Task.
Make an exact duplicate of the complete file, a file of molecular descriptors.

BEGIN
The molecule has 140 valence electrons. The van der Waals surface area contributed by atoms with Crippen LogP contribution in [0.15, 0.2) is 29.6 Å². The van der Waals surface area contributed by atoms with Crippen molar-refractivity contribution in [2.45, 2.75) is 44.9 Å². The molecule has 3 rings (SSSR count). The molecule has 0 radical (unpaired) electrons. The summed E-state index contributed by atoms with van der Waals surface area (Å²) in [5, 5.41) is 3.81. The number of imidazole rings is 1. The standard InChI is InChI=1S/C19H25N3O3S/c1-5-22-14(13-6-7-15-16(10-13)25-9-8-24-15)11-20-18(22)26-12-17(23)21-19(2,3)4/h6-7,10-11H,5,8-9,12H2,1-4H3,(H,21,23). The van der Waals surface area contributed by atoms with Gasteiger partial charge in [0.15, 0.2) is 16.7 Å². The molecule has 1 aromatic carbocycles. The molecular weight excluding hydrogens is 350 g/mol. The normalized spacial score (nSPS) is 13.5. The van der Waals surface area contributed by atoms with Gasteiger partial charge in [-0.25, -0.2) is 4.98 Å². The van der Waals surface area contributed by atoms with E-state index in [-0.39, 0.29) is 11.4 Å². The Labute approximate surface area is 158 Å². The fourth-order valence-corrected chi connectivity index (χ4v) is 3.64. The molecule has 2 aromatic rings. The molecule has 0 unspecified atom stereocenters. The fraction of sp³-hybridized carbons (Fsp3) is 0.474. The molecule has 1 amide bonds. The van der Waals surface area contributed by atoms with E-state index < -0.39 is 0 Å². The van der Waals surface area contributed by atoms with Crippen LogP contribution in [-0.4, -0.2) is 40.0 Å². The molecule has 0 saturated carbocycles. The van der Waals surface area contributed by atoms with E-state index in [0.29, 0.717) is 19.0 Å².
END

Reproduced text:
The molecule has 140 valence electrons. The van der Waals surface area contributed by atoms with Crippen LogP contribution in [0.15, 0.2) is 29.6 Å². The van der Waals surface area contributed by atoms with Crippen molar-refractivity contribution in [2.45, 2.75) is 44.9 Å². The molecule has 3 rings (SSSR count). The molecule has 0 radical (unpaired) electrons. The summed E-state index contributed by atoms with van der Waals surface area (Å²) in [5, 5.41) is 3.81. The number of imidazole rings is 1. The standard InChI is InChI=1S/C19H25N3O3S/c1-5-22-14(13-6-7-15-16(10-13)25-9-8-24-15)11-20-18(22)26-12-17(23)21-19(2,3)4/h6-7,10-11H,5,8-9,12H2,1-4H3,(H,21,23). The van der Waals surface area contributed by atoms with Gasteiger partial charge in [0.15, 0.2) is 16.7 Å². The molecule has 1 aromatic carbocycles. The molecular weight excluding hydrogens is 350 g/mol. The normalized spacial score (nSPS) is 13.5. The van der Waals surface area contributed by atoms with Gasteiger partial charge in [-0.25, -0.2) is 4.98 Å². The van der Waals surface area contributed by atoms with E-state index in [-0.39, 0.29) is 11.4 Å². The Labute approximate surface area is 158 Å². The fourth-order valence-corrected chi connectivity index (χ4v) is 3.64. The molecule has 2 aromatic rings. The molecule has 0 unspecified atom stereocenters. The fraction of sp³-hybridized carbons (Fsp3) is 0.474. The molecule has 1 amide bonds. The van der Waals surface area contributed by atoms with E-state index < -0.39 is 0 Å². The van der Waals surface area contributed by atoms with Crippen LogP contribution in [-0.4, -0.2) is 40.0 Å². The molecule has 0 saturated carbocycles. The van der Waals surface area contributed by atoms with E-state index in [0.29, 0.717) is 19.0 Å².